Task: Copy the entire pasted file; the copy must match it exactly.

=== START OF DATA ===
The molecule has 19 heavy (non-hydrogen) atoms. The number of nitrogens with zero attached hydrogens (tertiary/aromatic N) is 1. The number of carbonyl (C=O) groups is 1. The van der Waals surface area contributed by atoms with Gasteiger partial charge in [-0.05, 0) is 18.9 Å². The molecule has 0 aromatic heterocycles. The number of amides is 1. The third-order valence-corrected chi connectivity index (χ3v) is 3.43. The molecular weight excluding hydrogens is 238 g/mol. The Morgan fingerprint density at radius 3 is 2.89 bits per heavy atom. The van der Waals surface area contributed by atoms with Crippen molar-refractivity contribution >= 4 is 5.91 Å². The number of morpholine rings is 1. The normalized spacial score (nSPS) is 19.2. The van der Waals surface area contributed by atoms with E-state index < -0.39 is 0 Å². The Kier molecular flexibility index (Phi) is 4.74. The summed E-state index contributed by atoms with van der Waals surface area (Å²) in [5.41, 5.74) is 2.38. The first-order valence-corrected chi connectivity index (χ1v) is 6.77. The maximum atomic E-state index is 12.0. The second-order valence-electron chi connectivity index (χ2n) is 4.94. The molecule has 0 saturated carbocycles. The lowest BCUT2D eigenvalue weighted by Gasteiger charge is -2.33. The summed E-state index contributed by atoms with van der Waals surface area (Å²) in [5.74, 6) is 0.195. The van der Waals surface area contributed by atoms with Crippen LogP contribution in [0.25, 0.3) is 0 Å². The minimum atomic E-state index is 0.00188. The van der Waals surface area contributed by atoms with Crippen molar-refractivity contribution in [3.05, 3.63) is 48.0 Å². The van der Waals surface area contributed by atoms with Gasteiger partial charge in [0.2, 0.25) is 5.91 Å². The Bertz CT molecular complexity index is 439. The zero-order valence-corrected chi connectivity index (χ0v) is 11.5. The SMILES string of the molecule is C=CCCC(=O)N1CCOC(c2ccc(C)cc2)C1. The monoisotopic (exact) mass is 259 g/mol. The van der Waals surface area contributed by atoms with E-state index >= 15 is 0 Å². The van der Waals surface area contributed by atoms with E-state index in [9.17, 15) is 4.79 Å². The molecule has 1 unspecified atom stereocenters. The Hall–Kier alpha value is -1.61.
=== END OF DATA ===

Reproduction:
The molecule has 19 heavy (non-hydrogen) atoms. The number of nitrogens with zero attached hydrogens (tertiary/aromatic N) is 1. The number of carbonyl (C=O) groups is 1. The van der Waals surface area contributed by atoms with Gasteiger partial charge in [-0.05, 0) is 18.9 Å². The molecule has 0 aromatic heterocycles. The number of amides is 1. The third-order valence-corrected chi connectivity index (χ3v) is 3.43. The molecular weight excluding hydrogens is 238 g/mol. The Morgan fingerprint density at radius 3 is 2.89 bits per heavy atom. The van der Waals surface area contributed by atoms with Crippen molar-refractivity contribution >= 4 is 5.91 Å². The number of morpholine rings is 1. The normalized spacial score (nSPS) is 19.2. The van der Waals surface area contributed by atoms with E-state index < -0.39 is 0 Å². The Kier molecular flexibility index (Phi) is 4.74. The summed E-state index contributed by atoms with van der Waals surface area (Å²) in [5.41, 5.74) is 2.38. The first-order valence-corrected chi connectivity index (χ1v) is 6.77. The maximum atomic E-state index is 12.0. The second-order valence-electron chi connectivity index (χ2n) is 4.94. The molecule has 0 saturated carbocycles. The lowest BCUT2D eigenvalue weighted by Gasteiger charge is -2.33. The summed E-state index contributed by atoms with van der Waals surface area (Å²) in [5.74, 6) is 0.195. The van der Waals surface area contributed by atoms with Crippen LogP contribution in [0.25, 0.3) is 0 Å². The minimum atomic E-state index is 0.00188. The van der Waals surface area contributed by atoms with Crippen molar-refractivity contribution in [3.05, 3.63) is 48.0 Å². The van der Waals surface area contributed by atoms with Gasteiger partial charge in [0.2, 0.25) is 5.91 Å². The Bertz CT molecular complexity index is 439. The zero-order valence-corrected chi connectivity index (χ0v) is 11.5. The SMILES string of the molecule is C=CCCC(=O)N1CCOC(c2ccc(C)cc2)C1. The monoisotopic (exact) mass is 259 g/mol. The van der Waals surface area contributed by atoms with E-state index >= 15 is 0 Å². The van der Waals surface area contributed by atoms with E-state index in [9.17, 15) is 4.79 Å². The molecule has 1 unspecified atom stereocenters. The Hall–Kier alpha value is -1.61.